There are people across the world who literally can not start their day without a coffee; in fact, lets throw a number in there – 125 million people worldwide rely on coffee. Coffee is the most widely traded and valuable tropical agricultural product and with 25 million smallholder farmers producing 80% of our coffee, they’re sadly failing to earn a reliable living.
Given the commodity of coffee and the surrounding factors which affect its growth, the coffee market is incredibly unstable which is characterised by huge fluctuations in price. The volatility of this, of course, has incredible consequences for those who are farming it and depend on coffee for their livelihood. These workers don’t need a cup of coffee to get through their day like some of us, what they need is guaranteed, or at least, predicted and steady income.
So, whether it’s a relaxed home-made latte or a rushed cappuccino on the commute, for most of us coffee fuels our day. But let’s think more about where we’re getting it from.
I recently attended an event held by Greggs at the Ham Yard Hotel in London to discover more about Fairtrade as part of Fairtrade Fortnight. Thousands of companies and people across the country participate in this fortnight and choose to put Fairtrade in their break and take exploitation out. On the whole we aren’t thinkers.
We don’t think about where our coffee comes from that much and if we do we don’t dwell on it for long but this event really got me thinking and questioning if what I was buying was Fairtrade.
Greeted upon arrival with a choice of two wonderful cocktails – a green tea martini or an espresso martini – I was treated to an absolute plethora of information about Fairtrade and its workers. I think what Fairtrade provides to these workers is incredibly vital. With Fairtrade, certified coffee producer organisations are guaranteed to receive, at the very least, ‘Fairtrade Minimum Price’ for their coffee.
This aims to cover costs and act as a back up when market prices fall below levels which are sustainable. Through producer organisations, farmers also receive an additional ‘Fairtrade Premium’ which should be used to invest in business and/or community improves. Fairtrade not only care about improving quality, but care about the coffee farmers themselves. It basically means these farmers do not miss out due to factors beyond their control and it means they don’t have to live in poverty while we walk around with a lovely cup of coffee without a care in the world.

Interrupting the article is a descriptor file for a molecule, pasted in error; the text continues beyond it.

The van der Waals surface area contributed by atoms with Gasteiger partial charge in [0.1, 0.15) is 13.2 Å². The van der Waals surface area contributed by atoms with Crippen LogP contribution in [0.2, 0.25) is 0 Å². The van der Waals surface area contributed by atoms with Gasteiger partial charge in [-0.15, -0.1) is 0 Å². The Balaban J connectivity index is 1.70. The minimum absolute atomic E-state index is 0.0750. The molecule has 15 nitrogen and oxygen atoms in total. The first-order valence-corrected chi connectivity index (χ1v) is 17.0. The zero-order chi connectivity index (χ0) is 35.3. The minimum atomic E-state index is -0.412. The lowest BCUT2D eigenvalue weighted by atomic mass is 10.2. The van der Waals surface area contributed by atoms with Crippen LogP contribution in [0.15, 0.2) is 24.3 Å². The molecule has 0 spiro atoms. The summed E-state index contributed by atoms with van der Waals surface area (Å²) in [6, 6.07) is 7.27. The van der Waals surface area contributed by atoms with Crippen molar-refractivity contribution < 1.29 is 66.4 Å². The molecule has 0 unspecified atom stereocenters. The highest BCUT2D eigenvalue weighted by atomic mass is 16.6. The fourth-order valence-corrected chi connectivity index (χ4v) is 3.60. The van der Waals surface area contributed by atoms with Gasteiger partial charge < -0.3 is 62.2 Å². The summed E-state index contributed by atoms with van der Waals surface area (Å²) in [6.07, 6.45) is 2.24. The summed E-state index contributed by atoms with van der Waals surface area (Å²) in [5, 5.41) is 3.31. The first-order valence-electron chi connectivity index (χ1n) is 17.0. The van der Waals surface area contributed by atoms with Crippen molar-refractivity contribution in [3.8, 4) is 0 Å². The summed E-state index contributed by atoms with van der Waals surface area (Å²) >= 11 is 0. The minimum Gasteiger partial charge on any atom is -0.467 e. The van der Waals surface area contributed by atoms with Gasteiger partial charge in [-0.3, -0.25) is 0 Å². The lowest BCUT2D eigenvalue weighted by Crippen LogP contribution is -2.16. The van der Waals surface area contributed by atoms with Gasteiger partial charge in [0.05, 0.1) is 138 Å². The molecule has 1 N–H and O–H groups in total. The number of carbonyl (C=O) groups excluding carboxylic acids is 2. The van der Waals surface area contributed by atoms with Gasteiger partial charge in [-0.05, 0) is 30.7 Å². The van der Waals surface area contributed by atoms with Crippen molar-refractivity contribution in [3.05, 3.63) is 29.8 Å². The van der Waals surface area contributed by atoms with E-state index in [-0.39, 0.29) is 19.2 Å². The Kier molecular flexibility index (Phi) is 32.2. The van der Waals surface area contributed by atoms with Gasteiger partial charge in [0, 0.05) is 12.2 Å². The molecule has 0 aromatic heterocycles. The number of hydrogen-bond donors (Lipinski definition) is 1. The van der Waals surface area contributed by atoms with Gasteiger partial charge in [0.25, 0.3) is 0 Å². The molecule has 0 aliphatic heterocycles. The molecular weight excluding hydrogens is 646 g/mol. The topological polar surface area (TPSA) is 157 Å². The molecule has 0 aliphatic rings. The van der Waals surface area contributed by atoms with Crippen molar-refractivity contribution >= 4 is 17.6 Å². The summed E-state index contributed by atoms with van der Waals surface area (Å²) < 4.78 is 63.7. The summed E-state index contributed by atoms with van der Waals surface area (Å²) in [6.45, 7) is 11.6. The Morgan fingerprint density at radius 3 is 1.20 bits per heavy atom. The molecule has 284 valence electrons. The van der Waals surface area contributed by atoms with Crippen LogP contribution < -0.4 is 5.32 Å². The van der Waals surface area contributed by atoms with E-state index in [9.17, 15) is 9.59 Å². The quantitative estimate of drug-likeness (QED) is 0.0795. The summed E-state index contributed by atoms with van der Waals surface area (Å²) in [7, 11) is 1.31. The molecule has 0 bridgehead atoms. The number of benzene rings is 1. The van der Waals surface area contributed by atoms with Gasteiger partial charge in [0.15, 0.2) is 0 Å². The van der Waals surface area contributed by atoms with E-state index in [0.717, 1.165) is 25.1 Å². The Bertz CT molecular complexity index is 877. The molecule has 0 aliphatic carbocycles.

At the event, there was a ‘cupping’ table where we got to hear some really cool facts about coffee (um, did you know coffee is a cherry?!)and where we also got to taste three different coffees by means of slurping, swishing and spitting or swallowing. I gave them a good sniff as I adore the smell of coffee but I honestly don’t think I’m cut out to be a coffee connoisseur as I couldn’t really tell them apart.
While watching the demonstrations and while other people were talking amongst themselves my mind constantly wandered back to those farmers we had just been talking about. We heard about a couple of particular farmers who had benefitted from Fairtrade and just how much it had changed their lives. One thing that resonated with me is that Fairtrade has made such a difference to the lives of women in particular; they can now earn the same wage as a male farmer and have complete control of their own finances. Not only this, as a woman who has been given this it means she can been given security and mostly independence. With it being International Womens’ Day today it really hit home that we are working worldwide to have equality amongst genders.
The Undercover Coffee event had an undercover sponsor who was to be revealed to us during the event. Just imagine my surprise when the sponsor was Greggs. Yes, the amazing sausage rolls and club baguettes Greggs! I had absolutely no idea they had been a Fairtrade partner for 10 years. Not only does this show that Greggs is committed to making a positive difference it shows that they’re absolutely supporting marginalised producers in developing countries.
Greggs’ full hot drinks range is certified as Fairtrade; each cup of coffee is made with a unique blend of freshly ground Arabica and Robusta coffee beans which have been slow roasted to create a delicious and full flavour. So, however you like it; black, white, latte, Peruvian, Columbian, at home or in the office, make a conscious effort to choose Fairtrade.
It’s not just coffee though; there are over 4,500 Fairtrade products from tea to flowers to gold. Make sure when you shop you’re looking for the Fairtrade mark – you can find a list of the brands here!
Join in with Fairtrade Fortnight over on social media! Feel free to tag me, @raisingtherings, @GreggsOfficial, @FairtradeUK and use hashtags #UndercoverCoffee and #ChooseFairtrade